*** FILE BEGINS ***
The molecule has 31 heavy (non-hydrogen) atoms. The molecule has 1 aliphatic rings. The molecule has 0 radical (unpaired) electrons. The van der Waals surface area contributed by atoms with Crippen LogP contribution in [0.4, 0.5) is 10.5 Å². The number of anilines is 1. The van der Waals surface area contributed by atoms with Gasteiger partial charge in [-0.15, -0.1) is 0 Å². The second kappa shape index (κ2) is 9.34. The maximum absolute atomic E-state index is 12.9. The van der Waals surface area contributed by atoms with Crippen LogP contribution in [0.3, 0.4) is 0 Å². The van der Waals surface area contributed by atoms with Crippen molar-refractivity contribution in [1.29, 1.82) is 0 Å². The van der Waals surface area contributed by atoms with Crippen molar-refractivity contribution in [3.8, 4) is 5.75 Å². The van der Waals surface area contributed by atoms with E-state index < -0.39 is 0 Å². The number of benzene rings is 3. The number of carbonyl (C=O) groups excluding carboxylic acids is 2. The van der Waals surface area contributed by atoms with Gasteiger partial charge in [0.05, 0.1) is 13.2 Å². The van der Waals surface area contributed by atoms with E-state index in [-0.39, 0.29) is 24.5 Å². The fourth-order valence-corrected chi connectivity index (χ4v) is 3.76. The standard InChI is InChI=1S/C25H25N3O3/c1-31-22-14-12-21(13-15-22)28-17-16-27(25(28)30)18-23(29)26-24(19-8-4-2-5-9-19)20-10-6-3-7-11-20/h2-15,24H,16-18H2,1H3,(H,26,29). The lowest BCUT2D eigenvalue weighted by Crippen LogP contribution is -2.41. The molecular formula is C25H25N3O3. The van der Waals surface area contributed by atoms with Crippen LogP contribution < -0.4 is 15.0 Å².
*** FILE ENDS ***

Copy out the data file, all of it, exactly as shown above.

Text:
The molecule has 31 heavy (non-hydrogen) atoms. The molecule has 1 aliphatic rings. The molecule has 0 radical (unpaired) electrons. The van der Waals surface area contributed by atoms with Crippen LogP contribution in [0.4, 0.5) is 10.5 Å². The number of anilines is 1. The van der Waals surface area contributed by atoms with Gasteiger partial charge in [-0.15, -0.1) is 0 Å². The second kappa shape index (κ2) is 9.34. The maximum absolute atomic E-state index is 12.9. The van der Waals surface area contributed by atoms with Crippen LogP contribution in [0.3, 0.4) is 0 Å². The van der Waals surface area contributed by atoms with Crippen molar-refractivity contribution in [1.29, 1.82) is 0 Å². The van der Waals surface area contributed by atoms with Crippen molar-refractivity contribution in [3.8, 4) is 5.75 Å². The van der Waals surface area contributed by atoms with E-state index < -0.39 is 0 Å². The number of benzene rings is 3. The number of carbonyl (C=O) groups excluding carboxylic acids is 2. The van der Waals surface area contributed by atoms with Gasteiger partial charge in [0.05, 0.1) is 13.2 Å². The van der Waals surface area contributed by atoms with E-state index in [-0.39, 0.29) is 24.5 Å². The fourth-order valence-corrected chi connectivity index (χ4v) is 3.76. The standard InChI is InChI=1S/C25H25N3O3/c1-31-22-14-12-21(13-15-22)28-17-16-27(25(28)30)18-23(29)26-24(19-8-4-2-5-9-19)20-10-6-3-7-11-20/h2-15,24H,16-18H2,1H3,(H,26,29). The lowest BCUT2D eigenvalue weighted by Crippen LogP contribution is -2.41. The molecular formula is C25H25N3O3. The van der Waals surface area contributed by atoms with Crippen LogP contribution < -0.4 is 15.0 Å².